Sunday, August 2nd, 2020


Fantasy to Shining Sea

It would be one thing if local leaders dealing with Covid-19 were getting no help from the their government. But what's happening is actually worse. People with tough, stressful, no win decisions to make are being actively hindered from above; a problem that starts at the top. Jeff Gregorich, a superintendent in Arizona, on trying to reopen his schools safely: "The governor has told us we have to open our schools to students on August 17th, or else we miss out on five percent of our funding. I run a high-needs district in middle-of-nowhere Arizona. We're 90 percent Hispanic and more than 90 percent free-and-reduced lunch. These kids need every dollar we can get. But covid is spreading all over this area and hitting my staff, and now it feels like there's a gun to my head. I already lost one teacher to this virus. Do I risk opening back up even if it's going to cost us more lives? Or do we run school remotely and end up depriving these kids?" From WaPo, the latest installment of Eli Saslow's, Voices from the Pandemic: I'm sorry, but it's a fantasy.

+ Trump's son Barron won't attend in-person classes at private school due to county-wide mandate.


Texas Dangers

"In Starr County, the only hospital is so overwhelmed by coronavirus patients that County Judge Eloy Vera announced the formation of a 'death panel' that will oversee triage, sending sick patients who have no hope of survival 'home to die.'" Houston Chronicle: Along the U.S-Mexico border, a coronavirus crisis. And a governor who refuses to let the area lock down. (I'm guessing it would be a different story if the outbreak was hitting Dallas...)


Stand Clear of the Closing Doors

"Among the range of urban activities, the experts say, riding the subway is probably riskier than walking outdoors but safer than indoor dining." NYT: Is the Subway Risky? It May Be Safer Than You Think. (But then again, it may not be that safe. And if it is safe, we don't exactly know why it's safe. Welcome to reality in the age of coronavirus.)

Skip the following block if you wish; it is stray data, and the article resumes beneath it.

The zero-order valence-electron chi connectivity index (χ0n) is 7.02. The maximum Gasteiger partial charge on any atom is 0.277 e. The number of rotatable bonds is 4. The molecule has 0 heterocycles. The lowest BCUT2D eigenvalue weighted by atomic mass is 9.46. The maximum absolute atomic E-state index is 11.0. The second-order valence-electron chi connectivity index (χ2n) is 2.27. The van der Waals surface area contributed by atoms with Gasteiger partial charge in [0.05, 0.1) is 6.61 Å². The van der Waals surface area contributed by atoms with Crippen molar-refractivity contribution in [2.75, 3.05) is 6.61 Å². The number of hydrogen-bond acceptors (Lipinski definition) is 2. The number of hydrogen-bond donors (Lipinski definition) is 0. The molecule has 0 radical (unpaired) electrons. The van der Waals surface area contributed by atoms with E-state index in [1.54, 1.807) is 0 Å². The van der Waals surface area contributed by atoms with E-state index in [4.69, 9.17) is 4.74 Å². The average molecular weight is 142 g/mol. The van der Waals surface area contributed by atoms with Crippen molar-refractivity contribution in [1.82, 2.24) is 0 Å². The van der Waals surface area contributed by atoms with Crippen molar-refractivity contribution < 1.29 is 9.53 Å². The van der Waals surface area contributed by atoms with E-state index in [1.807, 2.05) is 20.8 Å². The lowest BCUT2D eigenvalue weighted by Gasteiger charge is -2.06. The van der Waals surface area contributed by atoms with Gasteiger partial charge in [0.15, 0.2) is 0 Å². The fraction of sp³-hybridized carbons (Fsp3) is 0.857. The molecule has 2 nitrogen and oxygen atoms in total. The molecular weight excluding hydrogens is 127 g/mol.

You Come at the King, You Best Not Miss

"The boycott, called StopHateForProfit by the civil rights groups that organized it, urged companies to stop paying for ads on Facebook in July to protest the platform's handling of hate speech and misinformation. More than 1,000 advertisers publicly joined, out of a total pool of more than 9 million, while others quietly scaled back their spending." (You'll notice that Stop Hate for Profit is the latest gratis NextDraft sponsor.) So what's the impact? So far, a lot of media exposure, a better informed public, a more riled up employee base at Facebook, a cost of millions in advertising, and very little impact on the company's bottom line or soaring stock price. NYT: More Than 1,000 Companies Boycotted Facebook. Did It Work? (Maybe a better question is Will it work? Empires don't change in a month.)


We Don’t Need Another Hero

"Rezba's exercise in psychological self-protection evolved into a bona fide mission. Soon she was spending a couple of hours a day scouring the internet for the recently dead; it saddened, then enraged her to see how difficult they were to find, how quickly people who gave their lives in service to others seemed to be forgotten. The more she searched, the more convinced she became that this invisibility was not an accident: 'I felt like a lot of these hospitals and nursing homes were trying to hide what was happening.'" ProPublica: Nobody Accurately Tracks Health Care Workers Lost to COVID-19. So She Stays Up At Night Cataloging the Dead.


Hut, Hut, Strike